Like Wamsley, Sue Bailey, one of the plaintiffs whose personal injury suits are scheduled to come to trial in the fall, remembers having plenty of contact with C8. When she started at DuPont in 1978, she worked first in the Nylon division and then in Lucite, she told me in an interview. But in 1980, when she was in the first trimester of her pregnancy with Bucky, she moved to Teflon, where she often sat watch over a large pipe that periodically filled up with liquid, which she had to pump to a pond in back of the plant. Occasionally some of the bubbly stuff would overflow from a nearby holding tank, and her supervisor taught her how to squeegee the excess into a drain.

Soon after Bucky was born, Bailey received a call from a DuPont doctor. “I thought it was just a compassion call, you know: can we do anything or do you need anything?” Bailey recalled. “Shoot. I should have known better.” In fact, the doctor didn’t express his sympathies, Bailey said, and instead asked her whether her child had any birth defects, explaining that it was standard to record such problems in employees’ newborns.

Oh well, that’s nice. See also part 2 of the story.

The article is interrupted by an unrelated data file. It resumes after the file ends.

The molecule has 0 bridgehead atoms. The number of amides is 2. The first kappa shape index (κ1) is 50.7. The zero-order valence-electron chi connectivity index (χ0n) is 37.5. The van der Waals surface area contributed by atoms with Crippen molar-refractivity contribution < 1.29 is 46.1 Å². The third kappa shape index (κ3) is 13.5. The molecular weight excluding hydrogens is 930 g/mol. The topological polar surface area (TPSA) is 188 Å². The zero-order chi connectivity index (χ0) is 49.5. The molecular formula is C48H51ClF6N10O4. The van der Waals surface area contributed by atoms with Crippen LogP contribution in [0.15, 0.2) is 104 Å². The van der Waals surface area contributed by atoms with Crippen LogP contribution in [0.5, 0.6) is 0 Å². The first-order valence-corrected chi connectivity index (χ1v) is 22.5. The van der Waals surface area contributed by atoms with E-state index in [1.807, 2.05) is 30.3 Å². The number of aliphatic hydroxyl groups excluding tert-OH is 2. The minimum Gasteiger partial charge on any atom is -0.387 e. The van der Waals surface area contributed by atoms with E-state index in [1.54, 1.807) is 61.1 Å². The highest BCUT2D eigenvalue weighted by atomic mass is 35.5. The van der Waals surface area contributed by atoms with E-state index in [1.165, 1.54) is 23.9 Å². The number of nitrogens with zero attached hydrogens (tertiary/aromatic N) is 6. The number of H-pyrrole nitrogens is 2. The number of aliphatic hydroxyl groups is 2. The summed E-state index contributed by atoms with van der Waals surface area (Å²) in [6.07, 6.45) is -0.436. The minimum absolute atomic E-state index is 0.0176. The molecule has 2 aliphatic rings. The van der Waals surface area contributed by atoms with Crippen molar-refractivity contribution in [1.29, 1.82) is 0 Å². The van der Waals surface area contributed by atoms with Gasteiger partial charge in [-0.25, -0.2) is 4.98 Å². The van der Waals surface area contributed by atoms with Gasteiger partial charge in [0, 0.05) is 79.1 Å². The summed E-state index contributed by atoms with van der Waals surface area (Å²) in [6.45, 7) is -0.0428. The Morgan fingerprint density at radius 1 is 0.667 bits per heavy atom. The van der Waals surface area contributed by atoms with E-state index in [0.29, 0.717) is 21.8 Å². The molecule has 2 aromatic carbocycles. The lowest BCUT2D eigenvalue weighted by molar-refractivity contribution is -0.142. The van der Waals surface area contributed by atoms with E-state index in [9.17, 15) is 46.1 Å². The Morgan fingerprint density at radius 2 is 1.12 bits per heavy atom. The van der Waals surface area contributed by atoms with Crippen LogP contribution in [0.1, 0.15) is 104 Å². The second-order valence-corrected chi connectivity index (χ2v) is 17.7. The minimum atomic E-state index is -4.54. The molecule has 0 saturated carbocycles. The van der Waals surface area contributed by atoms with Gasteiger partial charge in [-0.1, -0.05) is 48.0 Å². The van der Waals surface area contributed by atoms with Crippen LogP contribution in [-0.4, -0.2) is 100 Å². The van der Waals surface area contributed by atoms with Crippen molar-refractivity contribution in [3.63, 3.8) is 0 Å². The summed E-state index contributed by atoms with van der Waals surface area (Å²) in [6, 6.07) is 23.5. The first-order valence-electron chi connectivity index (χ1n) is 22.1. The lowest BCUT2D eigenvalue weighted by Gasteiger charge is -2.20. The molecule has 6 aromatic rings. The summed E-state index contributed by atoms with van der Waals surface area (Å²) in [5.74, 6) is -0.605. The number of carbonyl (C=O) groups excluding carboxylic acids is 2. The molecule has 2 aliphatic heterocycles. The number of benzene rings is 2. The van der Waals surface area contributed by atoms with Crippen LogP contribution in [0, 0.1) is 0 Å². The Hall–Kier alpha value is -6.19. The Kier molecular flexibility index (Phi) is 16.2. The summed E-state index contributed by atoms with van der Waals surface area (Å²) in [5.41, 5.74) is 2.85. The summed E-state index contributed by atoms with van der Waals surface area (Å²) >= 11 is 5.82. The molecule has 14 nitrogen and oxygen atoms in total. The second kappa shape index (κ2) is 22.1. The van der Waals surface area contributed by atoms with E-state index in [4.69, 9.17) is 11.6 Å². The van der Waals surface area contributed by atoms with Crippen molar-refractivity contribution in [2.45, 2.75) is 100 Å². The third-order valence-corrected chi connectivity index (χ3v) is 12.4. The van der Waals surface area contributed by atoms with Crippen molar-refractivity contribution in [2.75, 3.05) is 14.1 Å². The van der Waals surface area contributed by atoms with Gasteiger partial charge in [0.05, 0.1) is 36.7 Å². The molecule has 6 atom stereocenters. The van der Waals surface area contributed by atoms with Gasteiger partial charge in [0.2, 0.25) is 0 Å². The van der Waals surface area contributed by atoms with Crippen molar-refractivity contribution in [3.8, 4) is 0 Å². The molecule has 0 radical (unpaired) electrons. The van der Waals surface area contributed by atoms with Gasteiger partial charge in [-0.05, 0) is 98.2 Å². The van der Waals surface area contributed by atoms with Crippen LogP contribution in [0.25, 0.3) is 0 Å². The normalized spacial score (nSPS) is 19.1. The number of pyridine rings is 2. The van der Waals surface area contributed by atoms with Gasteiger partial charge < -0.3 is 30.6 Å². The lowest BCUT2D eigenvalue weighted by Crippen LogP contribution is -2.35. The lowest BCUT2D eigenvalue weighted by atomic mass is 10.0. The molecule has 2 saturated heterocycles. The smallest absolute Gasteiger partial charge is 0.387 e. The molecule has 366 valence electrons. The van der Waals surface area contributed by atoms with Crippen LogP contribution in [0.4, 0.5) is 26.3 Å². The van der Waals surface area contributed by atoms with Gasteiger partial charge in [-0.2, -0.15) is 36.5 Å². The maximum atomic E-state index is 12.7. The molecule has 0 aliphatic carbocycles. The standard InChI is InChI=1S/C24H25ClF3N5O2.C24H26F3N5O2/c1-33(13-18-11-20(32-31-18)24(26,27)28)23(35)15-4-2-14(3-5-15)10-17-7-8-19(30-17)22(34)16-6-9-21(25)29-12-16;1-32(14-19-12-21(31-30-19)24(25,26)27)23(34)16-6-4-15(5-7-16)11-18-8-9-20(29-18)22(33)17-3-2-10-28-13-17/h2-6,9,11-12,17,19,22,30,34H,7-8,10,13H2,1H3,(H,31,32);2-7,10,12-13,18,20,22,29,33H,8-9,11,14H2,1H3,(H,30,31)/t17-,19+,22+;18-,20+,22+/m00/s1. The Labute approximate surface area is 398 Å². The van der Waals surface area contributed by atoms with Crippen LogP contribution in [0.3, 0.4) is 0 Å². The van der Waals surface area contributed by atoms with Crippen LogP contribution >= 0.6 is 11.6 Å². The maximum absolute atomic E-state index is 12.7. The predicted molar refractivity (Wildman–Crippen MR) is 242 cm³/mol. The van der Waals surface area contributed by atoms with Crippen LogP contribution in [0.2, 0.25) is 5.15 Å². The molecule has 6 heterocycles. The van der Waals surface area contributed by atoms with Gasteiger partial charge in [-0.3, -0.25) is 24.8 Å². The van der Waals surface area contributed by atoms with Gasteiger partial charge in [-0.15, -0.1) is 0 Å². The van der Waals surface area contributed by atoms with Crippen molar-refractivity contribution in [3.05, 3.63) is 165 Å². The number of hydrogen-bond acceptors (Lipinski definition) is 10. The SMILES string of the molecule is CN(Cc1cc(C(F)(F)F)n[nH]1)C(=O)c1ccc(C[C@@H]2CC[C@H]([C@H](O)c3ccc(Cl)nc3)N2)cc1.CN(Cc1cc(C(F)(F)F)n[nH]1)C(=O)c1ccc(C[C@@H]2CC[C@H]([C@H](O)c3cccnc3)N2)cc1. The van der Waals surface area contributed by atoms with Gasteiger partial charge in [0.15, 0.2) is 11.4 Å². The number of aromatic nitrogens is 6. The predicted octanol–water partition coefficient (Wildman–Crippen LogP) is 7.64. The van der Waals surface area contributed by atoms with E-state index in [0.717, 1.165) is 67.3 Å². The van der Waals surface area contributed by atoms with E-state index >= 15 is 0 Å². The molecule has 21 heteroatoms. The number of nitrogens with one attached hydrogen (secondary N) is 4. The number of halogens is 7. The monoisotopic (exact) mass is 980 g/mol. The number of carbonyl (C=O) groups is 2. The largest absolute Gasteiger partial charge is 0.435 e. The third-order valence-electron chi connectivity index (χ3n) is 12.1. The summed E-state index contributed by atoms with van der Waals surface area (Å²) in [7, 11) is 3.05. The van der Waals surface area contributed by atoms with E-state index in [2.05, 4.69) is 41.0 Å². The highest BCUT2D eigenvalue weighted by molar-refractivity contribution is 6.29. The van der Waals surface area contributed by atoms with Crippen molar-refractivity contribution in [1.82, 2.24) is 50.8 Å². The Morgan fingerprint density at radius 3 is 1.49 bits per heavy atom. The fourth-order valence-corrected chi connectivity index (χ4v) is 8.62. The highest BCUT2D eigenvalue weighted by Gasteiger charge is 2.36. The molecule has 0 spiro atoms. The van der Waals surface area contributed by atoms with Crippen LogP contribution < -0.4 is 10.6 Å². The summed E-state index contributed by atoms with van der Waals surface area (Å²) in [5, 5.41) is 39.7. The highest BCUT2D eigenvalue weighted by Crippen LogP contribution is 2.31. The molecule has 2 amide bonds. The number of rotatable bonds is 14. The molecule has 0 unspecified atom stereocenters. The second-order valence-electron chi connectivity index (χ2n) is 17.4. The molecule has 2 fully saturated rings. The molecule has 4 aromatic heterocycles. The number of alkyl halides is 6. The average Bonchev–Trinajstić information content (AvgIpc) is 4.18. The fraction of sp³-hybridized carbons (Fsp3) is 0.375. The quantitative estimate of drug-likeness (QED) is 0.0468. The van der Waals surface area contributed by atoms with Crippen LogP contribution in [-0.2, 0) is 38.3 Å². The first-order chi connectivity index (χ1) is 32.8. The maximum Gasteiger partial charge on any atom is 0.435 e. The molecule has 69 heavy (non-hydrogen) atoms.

And like basically every other awful thing corporations produce, 3M and Dupont delayed and delayed and delayed in admitting fault or taking precautions, sending workers to horrible deaths in order to make a few more dollars. It’s the same strategy taken by tobacco companies and that the oil companies use today in order to undermine action on climate change. All these industries have full knowledge of what their products do to people and the planet. And they don’t care. I don’t even really know what to say that’s all that useful here except to point out the story. These companies are tremendously evil. But we accept their products as advancements when really, in this case, we could have just continued using the pans we were using that work fine with some oil. But the combination of our technological futurist fetishism, belief in capitalism, and weak regulatory system created a system where a lot of people have suffered for no good reason and the companies involved (and especially the individuals involved) haven’t been held to account.

And the same thing will happen tomorrow with other companies so long as we continue to believe these myths about technology and capitalism.